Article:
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Global Foot-and-Mouth Disease (FMD) control

Strengthening animal health systems through improved control of major diseases

 

Highlights


Working for...
87 FMD-affected nations in Africa, Asia, the Middle East,
and South America

Working to...
reduce or eliminate FMD virus circulation by 2027

 

Key facts

Foot-and-Mouth Disease (FMD) is a viral animal disease that affects cattle, buffaloes, pigs, sheep, goats and various wildlife species. Though the FMD had been largely controlled in North America and in some Pacific nations and Western Europe, it remains endemic across large swathes of Eurasia, the Middle East, Africa and a few countries in South America. Although FMD doesn’t directly affect human beings, its negative impacts livestock production and disruptive effect on regional and international trade in animals and animal products are a cause for concern. FMD in low and middle income countries results in production losses, reduced household income and food insecurity especially among subsistence farmers.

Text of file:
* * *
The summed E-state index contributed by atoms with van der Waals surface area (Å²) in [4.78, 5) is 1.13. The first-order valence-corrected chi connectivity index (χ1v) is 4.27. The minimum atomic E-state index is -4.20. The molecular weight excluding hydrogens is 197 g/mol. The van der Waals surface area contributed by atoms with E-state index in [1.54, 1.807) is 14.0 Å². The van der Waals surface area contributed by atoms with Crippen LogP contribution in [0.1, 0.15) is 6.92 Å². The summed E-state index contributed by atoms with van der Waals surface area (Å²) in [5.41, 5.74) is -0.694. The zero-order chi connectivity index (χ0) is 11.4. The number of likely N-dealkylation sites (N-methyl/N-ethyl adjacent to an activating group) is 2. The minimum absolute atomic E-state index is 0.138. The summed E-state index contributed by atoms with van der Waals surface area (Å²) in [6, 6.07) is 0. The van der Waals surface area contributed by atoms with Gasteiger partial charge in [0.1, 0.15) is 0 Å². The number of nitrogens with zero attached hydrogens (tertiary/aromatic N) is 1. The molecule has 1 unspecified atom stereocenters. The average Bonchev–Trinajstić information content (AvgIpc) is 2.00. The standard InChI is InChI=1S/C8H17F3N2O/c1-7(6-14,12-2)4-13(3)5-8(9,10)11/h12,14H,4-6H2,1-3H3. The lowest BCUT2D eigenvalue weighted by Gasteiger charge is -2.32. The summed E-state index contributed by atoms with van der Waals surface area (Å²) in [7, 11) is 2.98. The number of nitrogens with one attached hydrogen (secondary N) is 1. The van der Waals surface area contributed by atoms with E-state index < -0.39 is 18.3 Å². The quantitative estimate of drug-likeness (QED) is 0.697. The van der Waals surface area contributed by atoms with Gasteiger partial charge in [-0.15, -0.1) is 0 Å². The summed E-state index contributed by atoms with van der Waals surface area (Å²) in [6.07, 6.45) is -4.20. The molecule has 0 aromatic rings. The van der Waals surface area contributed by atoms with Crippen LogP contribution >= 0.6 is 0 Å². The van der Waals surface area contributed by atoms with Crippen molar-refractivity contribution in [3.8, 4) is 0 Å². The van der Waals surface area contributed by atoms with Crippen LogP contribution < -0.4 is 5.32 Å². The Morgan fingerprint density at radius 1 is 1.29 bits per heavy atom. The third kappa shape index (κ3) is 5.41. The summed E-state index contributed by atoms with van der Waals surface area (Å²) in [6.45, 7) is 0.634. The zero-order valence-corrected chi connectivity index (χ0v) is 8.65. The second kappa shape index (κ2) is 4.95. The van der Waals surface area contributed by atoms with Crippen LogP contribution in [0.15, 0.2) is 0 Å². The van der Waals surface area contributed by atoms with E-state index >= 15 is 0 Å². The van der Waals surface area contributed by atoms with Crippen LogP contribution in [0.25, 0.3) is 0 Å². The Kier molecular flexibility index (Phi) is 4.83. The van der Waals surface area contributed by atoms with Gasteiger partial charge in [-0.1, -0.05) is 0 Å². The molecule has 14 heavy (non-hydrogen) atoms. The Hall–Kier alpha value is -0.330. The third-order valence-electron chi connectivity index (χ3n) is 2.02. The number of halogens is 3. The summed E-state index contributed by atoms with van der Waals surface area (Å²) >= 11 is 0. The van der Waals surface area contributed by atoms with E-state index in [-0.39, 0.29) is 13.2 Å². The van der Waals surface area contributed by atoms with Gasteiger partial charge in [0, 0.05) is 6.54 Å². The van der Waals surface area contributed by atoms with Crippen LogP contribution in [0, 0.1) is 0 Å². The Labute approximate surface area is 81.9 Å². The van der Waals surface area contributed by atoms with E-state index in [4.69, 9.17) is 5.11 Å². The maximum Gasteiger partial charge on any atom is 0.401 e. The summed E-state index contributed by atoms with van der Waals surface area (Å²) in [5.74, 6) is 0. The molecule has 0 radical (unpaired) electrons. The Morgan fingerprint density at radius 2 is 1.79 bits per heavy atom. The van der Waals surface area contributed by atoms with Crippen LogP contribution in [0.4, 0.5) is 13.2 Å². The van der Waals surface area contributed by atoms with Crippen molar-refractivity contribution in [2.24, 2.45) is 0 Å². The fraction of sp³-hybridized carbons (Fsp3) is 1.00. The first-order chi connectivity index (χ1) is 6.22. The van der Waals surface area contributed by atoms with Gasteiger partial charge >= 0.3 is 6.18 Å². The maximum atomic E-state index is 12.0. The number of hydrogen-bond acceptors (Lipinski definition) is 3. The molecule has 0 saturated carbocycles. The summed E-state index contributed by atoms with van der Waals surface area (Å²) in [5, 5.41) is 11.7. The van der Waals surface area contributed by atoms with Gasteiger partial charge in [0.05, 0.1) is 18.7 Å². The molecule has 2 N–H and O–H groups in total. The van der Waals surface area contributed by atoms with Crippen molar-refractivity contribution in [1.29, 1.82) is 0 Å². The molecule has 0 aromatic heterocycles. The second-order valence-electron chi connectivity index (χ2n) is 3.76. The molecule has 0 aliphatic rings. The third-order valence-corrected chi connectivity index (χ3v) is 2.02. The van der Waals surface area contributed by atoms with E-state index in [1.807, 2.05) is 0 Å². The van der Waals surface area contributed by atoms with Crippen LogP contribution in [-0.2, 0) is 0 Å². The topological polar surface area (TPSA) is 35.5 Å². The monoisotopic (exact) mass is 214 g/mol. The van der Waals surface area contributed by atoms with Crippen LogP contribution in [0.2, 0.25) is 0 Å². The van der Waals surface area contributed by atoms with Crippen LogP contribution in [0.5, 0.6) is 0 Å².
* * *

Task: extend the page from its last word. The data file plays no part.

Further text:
Progressive Control Pathway (PCP-FMD)

The FAO and OIE have partnered with FAO-based European Commission for the Control of Food-and-Mouth Disease (EuFMD) and developed the Progressive Control Pathway for Food-and-Mouth Disease control (PCP-FMD) in 2008; a series of technical phases to guide countries of prevalence through a successful FMD control program. The PCP-FMD has also become a joint FAO-EuFMD-OIE guide for national programs that standardized carefully monitored steps.

Global FMD control strategy

With the view of easing the impacts of the FMD, FAO and OIE developed, in 2012, a 15-year global control strategy. The global FMD control strategy has since served as basis to a number of initiates including the establishment and expansion of an enabling environment to make FMD control feasible in affected countries. Out of 87 FMD-affected nations, at least 60 are currently engaged in the implementation of PCP-FMD with the goal of reducing or eliminating FMD virus circulation by 2027. While South America and South East Asia have made commendable progress, a number of countries in Asia, Middle East and Africa are yet to translate commitments into tangible results.

 

 

Contact

  Comments: EMPRES-Animal Health webmaster

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